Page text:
‘We don’t apologize for being highly profitable until our patents run out,” says the man seated in the barest office of any corporate leader I’ve visited. There’s almost nothing on the walls, and the occupant, John C. Martin, tells me it’s because he moved into the space only “at the beginning of the summer”—long enough ago, one would think, to find an etching or two. One cannot escape the feeling that Mr. Martin, a 66-year-old chemical engineer who is executive chairman of Gilead Sciences, is not greatly given to adornment. He’s a plainspoken Midwesterner who lights up at the chance to talk about the medicines his company makes. And yes, it also makes money.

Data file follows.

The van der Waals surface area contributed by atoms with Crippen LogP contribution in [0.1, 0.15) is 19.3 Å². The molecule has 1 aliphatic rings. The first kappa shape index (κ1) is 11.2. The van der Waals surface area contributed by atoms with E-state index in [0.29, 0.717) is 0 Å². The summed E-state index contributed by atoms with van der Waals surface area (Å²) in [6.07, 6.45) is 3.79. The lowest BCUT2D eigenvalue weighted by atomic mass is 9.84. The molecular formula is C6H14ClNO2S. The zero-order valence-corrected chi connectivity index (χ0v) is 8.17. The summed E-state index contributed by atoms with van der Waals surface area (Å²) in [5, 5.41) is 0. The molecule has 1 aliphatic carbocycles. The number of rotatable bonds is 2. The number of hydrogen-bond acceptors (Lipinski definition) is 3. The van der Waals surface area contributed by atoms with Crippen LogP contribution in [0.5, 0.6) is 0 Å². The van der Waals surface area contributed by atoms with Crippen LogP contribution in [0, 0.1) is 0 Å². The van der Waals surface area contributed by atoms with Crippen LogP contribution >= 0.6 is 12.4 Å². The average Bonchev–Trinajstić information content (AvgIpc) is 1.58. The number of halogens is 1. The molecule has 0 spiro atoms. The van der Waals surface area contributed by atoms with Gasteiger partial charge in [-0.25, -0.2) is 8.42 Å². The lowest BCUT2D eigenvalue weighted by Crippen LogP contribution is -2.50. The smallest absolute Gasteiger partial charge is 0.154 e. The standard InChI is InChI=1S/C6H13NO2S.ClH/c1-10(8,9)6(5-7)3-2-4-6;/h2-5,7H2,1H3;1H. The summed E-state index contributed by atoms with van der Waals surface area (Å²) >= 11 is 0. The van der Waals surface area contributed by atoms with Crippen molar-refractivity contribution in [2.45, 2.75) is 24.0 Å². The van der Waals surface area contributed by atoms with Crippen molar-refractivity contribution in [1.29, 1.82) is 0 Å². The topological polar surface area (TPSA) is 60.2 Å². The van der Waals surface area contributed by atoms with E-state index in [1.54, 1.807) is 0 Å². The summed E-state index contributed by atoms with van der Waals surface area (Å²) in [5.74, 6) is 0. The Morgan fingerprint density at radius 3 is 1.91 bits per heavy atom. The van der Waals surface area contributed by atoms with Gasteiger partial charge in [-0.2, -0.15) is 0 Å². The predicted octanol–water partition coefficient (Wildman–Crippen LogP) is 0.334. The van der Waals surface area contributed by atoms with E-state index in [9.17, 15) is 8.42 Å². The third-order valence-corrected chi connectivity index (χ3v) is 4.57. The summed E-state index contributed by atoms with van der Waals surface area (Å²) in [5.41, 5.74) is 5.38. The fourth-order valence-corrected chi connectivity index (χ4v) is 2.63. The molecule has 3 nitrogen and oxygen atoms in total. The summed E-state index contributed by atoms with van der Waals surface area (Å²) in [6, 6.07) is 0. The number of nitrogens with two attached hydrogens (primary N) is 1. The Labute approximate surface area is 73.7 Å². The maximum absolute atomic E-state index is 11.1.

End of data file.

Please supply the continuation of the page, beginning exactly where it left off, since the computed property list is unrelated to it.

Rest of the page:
Gilead is now poised to make even more money—and to give thousands of people a startling new lease on life. The Food and Drug Administration on Wednesday approved the company’s Yescarta treatment, the first chimeric antigen receptor T-cell—or CAR-T—therapy for certain types of lymphoma. Mr. Martin describes it as “groundbreaking technology” that “represents personalized, genetically modified cell therapy.” Being able to harness the immune system, he adds, “is among the most significant breakthroughs in cancer treatment in decades.” He quotes Norbert Bishofberger, Gilead’s head of research and development, who “is fond of saying that ‘we all have cancer in us,’ and some of us lose immune control and it gets away from you.” Cancer “subverts the immune system and your body can’t fight it.” Now, science can enlist the body’s own cells to fight cancer. The list price for a course of treatment of Yescarta is $373,000, although no one has, as yet, had time to criticize the cost.
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